Preferred headphones store
Updated , Sam Vafaei

Our Imaging Score and Tests
Heaphones

What it is: Imaging qualities are inherent to the audio content, the headphones have to 'reproduce' them rather than 'create' them. They determine how accurately the objects are positioned in the stereo image, and how transparent the imaging is.
When it matters: When accurate positioning of the objects in the stereo image, and clear and transparent imaging is desired.
Score distribution

Imaging determines where, how far, and how wide each object should be in the stereo image. That is, it controls the location, transparency, and stereo balance of objects in the mix, as intended by the audio source. In other words, imaging is the localization and spatial cues inherent to the audio content that loudspeakers/headphones have to "reproduce" rather than "create". This differs from soundstage, which is the localization and spatial cues not inherent to the audio content.

Our imaging test evaluates Weighted Group Delay, Weighted Amplitude Mismatch, Weighted Frequency Mismatch, and Weighted Phase Mismatch, for the tested headphones below.

Test Results

When it matters

Imaging is mostly important for critical listeners and gamers since accurate placement and localization of objects (voice, instruments or video game effects like footsteps) in the stereo field is quite crucial. Some aspects of imaging are very hard to notice for the average listener and therefore, a great imaging performance may not be as critical for everyone. However, a decent imaging performance is one of the essential qualities that a headphone should have, and a headphone with very poor imaging would be rather unpleasant to listen to, even for use cases other than gaming and critical listening. For example, a headphone with a poor stereo balance (with a left-heavy image for example) would have a noticeably negative effect on the listening experience even for listening to a podcast during a commute.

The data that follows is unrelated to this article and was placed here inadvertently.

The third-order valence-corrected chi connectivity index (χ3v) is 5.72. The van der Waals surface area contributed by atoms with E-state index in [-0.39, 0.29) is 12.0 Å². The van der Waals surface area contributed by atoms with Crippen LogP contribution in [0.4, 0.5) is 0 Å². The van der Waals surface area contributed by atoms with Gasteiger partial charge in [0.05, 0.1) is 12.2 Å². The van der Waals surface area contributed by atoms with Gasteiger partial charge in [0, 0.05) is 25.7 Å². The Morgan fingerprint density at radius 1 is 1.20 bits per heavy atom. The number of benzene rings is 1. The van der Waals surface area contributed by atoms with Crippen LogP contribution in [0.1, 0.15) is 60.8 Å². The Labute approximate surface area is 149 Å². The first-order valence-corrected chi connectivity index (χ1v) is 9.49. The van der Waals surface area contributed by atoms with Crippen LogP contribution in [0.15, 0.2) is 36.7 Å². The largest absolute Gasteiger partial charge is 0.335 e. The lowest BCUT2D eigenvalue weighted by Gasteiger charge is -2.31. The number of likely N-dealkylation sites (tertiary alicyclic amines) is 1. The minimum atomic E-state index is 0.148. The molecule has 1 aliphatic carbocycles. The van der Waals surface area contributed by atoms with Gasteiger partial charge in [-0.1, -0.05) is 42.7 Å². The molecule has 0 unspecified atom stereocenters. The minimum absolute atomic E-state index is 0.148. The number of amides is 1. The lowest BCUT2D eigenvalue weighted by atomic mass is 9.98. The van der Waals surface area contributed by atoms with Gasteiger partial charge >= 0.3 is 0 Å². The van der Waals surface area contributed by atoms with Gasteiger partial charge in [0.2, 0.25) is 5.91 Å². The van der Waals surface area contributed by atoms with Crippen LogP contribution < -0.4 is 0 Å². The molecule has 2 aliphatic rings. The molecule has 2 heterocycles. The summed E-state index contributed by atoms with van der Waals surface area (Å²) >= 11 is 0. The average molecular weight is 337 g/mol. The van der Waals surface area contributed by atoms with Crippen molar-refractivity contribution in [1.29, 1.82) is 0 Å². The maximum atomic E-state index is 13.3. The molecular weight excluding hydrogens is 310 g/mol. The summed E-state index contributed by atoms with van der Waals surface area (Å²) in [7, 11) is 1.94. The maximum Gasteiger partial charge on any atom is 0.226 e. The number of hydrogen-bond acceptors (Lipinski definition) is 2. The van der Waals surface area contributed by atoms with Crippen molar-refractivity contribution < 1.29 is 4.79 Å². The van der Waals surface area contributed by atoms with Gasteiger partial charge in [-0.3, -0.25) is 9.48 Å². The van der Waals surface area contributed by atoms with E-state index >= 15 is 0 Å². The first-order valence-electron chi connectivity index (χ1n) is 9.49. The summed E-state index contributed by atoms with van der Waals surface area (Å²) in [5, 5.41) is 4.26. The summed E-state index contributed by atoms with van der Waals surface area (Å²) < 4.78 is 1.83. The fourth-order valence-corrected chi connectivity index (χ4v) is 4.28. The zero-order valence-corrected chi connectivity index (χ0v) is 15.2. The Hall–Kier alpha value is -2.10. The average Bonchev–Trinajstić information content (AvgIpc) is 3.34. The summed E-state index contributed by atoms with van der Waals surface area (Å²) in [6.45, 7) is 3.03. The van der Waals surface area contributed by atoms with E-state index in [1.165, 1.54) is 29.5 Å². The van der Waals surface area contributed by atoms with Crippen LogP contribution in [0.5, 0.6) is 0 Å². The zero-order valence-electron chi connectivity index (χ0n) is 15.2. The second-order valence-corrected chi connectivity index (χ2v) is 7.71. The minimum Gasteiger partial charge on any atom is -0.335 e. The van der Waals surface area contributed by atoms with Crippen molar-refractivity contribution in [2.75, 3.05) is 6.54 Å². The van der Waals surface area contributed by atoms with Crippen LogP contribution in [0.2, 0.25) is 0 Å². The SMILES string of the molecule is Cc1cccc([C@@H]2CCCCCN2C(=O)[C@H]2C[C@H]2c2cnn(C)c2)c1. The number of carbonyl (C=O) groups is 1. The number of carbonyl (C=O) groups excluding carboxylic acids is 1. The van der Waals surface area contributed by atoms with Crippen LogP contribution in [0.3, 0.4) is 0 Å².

How it works

The slight differences in time and amplitude/intensity between the two channels of stereo audio are responsible for creating the stereo image (also known as ITDs and IIDs). As an example, for the voice of an individual to be perceived to be coming from a specific location to the left side, the left channel's signal should arrive a specific amount sooner and louder compared to the right channel's signal. This way, the brain will localize the speech to be coming from the left side.

A headphone with good imaging doesn't tamper with these inter-channel time and amplitude differences inherent to the audio content, and reproduces them faithfully (driver-matching), resulting in an accurate placement and localization of objects in the stereo image. It also doesn't tamper with the intra-channel time differences inherent to the audio content, since they affect the tightness of bass and the transparency of treble reproduction (Group Delay).

Our Tests

Weighted Group Delay

What it is: The average amount of group delay calculated based on a perceptual weighting filter. Group delay indicates how long it takes for each frequency to reach their maximum amplitude. This is a monaural quality and can be perceived even with one ear.
When it matters: Headphones with lower group delay have more transparent imaging and a tighter bass. Headphones with higher group delay in the bass range tend to have a wimpy and loose bass, and headphones with higher group delay in the treble range tend to have a less transparent imaging.
Good value: <0.5
Noticeable difference: 0.1